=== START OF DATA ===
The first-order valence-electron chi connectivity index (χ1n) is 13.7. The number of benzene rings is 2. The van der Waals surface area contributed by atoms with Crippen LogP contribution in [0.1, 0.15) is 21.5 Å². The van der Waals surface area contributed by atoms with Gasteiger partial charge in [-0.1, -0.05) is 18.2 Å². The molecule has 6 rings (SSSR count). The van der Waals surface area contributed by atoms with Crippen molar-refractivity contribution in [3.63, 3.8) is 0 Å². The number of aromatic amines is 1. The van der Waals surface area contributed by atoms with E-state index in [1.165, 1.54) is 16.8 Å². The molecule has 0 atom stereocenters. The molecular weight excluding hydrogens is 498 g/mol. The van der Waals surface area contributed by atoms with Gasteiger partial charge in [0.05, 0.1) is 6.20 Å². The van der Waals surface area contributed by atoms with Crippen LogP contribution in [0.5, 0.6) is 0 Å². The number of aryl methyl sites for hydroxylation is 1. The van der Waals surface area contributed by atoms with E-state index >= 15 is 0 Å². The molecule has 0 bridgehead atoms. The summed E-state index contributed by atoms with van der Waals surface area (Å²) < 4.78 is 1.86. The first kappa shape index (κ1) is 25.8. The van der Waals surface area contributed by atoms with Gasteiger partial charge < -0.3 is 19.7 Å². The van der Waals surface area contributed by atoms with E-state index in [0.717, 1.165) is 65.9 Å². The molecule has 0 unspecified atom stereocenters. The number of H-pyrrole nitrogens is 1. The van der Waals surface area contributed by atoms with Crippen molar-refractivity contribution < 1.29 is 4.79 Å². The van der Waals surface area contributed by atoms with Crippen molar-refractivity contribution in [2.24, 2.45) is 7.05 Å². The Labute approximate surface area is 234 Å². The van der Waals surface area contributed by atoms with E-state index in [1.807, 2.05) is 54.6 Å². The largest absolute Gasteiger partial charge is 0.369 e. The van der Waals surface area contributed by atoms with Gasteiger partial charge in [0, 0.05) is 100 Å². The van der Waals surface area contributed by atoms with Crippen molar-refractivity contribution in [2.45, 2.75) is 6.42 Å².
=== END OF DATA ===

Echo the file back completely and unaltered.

The first-order valence-electron chi connectivity index (χ1n) is 13.7. The number of benzene rings is 2. The van der Waals surface area contributed by atoms with Crippen LogP contribution in [0.1, 0.15) is 21.5 Å². The van der Waals surface area contributed by atoms with Gasteiger partial charge in [-0.1, -0.05) is 18.2 Å². The molecule has 6 rings (SSSR count). The van der Waals surface area contributed by atoms with Crippen molar-refractivity contribution in [3.63, 3.8) is 0 Å². The number of aromatic amines is 1. The van der Waals surface area contributed by atoms with E-state index in [1.165, 1.54) is 16.8 Å². The molecule has 0 atom stereocenters. The molecular weight excluding hydrogens is 498 g/mol. The van der Waals surface area contributed by atoms with Gasteiger partial charge in [0.05, 0.1) is 6.20 Å². The van der Waals surface area contributed by atoms with Crippen LogP contribution in [0.5, 0.6) is 0 Å². The number of aryl methyl sites for hydroxylation is 1. The van der Waals surface area contributed by atoms with E-state index >= 15 is 0 Å². The molecule has 0 bridgehead atoms. The summed E-state index contributed by atoms with van der Waals surface area (Å²) < 4.78 is 1.86. The first kappa shape index (κ1) is 25.8. The van der Waals surface area contributed by atoms with Gasteiger partial charge < -0.3 is 19.7 Å². The van der Waals surface area contributed by atoms with E-state index in [0.717, 1.165) is 65.9 Å². The molecule has 0 unspecified atom stereocenters. The number of H-pyrrole nitrogens is 1. The van der Waals surface area contributed by atoms with Crippen molar-refractivity contribution < 1.29 is 4.79 Å². The van der Waals surface area contributed by atoms with Crippen molar-refractivity contribution in [2.24, 2.45) is 7.05 Å². The Labute approximate surface area is 234 Å². The van der Waals surface area contributed by atoms with E-state index in [1.807, 2.05) is 54.6 Å². The largest absolute Gasteiger partial charge is 0.369 e. The van der Waals surface area contributed by atoms with Gasteiger partial charge in [0, 0.05) is 100 Å². The van der Waals surface area contributed by atoms with Crippen molar-refractivity contribution in [2.45, 2.75) is 6.42 Å².